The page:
Vertebral Augmentation

What is it?

Vertebral augmentation is a minimally invasive procedure which treats pain and deformity associated with vertebral body fractures. Patients with osteoporosis, whether primary or due to an underlying cause (such as use of steroids to treat another medical condition), are at risk of bone fractures. Common fractures include hip, wrist, and back (vertebral compression). The low amount of calcium in bones of patients with osteoporosis reduces bone strength. A fracture can follow either from seemingly minor trauma, or even without apparent cause. The simple act of standing can cause a bone in the spine to collapse under the weight of the body it is holding. This usually causes a wedge-shaped compression, such as in this CT image:

Many patients with compression fractures actually do not develop significant pain, at least not enough to warrant a medical evaluation. In many other instances, however, these fractures can be very painful. The pain limits patient mobility and often requires relatively strong pain medications, which can have many serious side effects, especially in the elderly. Patients who become bedbound due to fracture-related pain are at high risk for other medical complications, such as infection, skin breakdown, and blood clots.

Other patients who develop compression fractures include those with an underlying malignancy. Certain cancers, such as multiple myeloma, are more prone to involve the bones, weakening them and ultimately causing bone collapse.

Apart from pain, vertebral compression fractures result in loss of overall body height and angulation deformity, whereby the spinal column at the point of fracture becomes abnormally bent, usually forward. This often results in significant posture changes, which can lead to more pain due muscle spasm and other adjustments.

This patient’s CT scans, done 8 months apart, show how a pre-existing fracture (black arrows), first seen in March, healed spontaneously without much progression by December. However, in the same time interval, two new fractures developed (yellow arrows) of previously normal-appearing vertebral bodies (white arrows). These new fractures led to marked change in the patient’s posture, as can be seen from the angulation of the spinal column.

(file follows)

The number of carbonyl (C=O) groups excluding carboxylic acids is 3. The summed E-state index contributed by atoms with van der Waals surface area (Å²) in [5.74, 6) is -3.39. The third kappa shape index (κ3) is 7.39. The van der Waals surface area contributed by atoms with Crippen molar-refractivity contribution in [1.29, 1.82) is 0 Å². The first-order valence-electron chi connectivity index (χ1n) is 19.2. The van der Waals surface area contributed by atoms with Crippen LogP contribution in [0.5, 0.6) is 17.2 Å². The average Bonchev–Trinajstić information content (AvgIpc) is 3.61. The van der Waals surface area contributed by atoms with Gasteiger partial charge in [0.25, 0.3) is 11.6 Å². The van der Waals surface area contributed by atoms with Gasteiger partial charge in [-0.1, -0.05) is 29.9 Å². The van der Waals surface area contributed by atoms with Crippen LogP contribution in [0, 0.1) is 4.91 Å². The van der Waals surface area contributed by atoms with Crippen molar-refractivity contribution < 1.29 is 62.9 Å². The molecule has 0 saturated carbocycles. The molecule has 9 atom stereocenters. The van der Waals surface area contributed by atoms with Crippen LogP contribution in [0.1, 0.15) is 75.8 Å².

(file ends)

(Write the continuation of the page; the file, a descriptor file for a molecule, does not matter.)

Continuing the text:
Some patients with compression fractures will successfully heal, either spontaneously or with help of bracing, such as the TLSO (Total Lumbar Support Orthotic) Brace. Patients who cannot tolerate bracing may benefit from vertebral augmentation.

How is vertebral augmentation performed?

During the vertebral augmentation procedure, the patient is placed on his or her stomach. Under sedation, one or two cannulas (large needles) are directed into the broken bone under x-ray guidance. A toothpaste consistency substance, known as “cement”, is then injected under x-ray visualization into the broken vertebral body. In a few minutes, the cement hardens, fusing broken pieces of bone to each other, restoring strength to the broken vertebral body. Sometimes, a portion of the lost vertebral body height can be restored, though this is not the primary purpose of the procedure, nor is the restoration typically complete, as can be seen in the following patient with a severe single level compression fracture (white arrow) partially narrowing the spinal canal:

Treatment images show metal cannulas placed into the broken bone under x-ray fluoroscopic guidance. Temporary balloons are inflated in the vertebral body, which sometimes leads to some height restoration, as in this case. The balloons are deflated, removed, and cement injected into the cavity, with the final result shown in the rightmost image. The patient experienced immediate pain relief.

The procedure can be done on one or multiple broken bones at the same time, since many patients have more than one fracture. Normally, the patient is able to leave the hospital later on the same day.

What are the risks, benefits, and alternatives of the procedure?

The principal risks are infection, bleeding, and nerve damage. The risk of bleeding is very low in patients who are adequately monitored. Nerve damage (paralysis) is extremely rare though, of course, highly concerning. The risk of infection is small; however utmost precautions are taken to minimize it. The benefits include pain control, which can be achieved in the vast majority of patients with acutely painful fractures, and concomitant return to mobilization and daily activities, which reduces all manner of immobility-related complications. Alternatives include bracing (TLSO brace) or open surgery with instrumentation. Although the latter alternative is almost never willingly chosen, some patients with vertebral fractures develop compression of the spinal cord or its nerves – which cannot be remedied by vertebral augmentation and requires emergency surgery in attempt to restore function.

Our role:

The physicians at the Bernard and Irene Schwartz Interventional Neuroradiology Center routinely perform vertebral augmentation. The center can be contacted by calling 212-263-6008.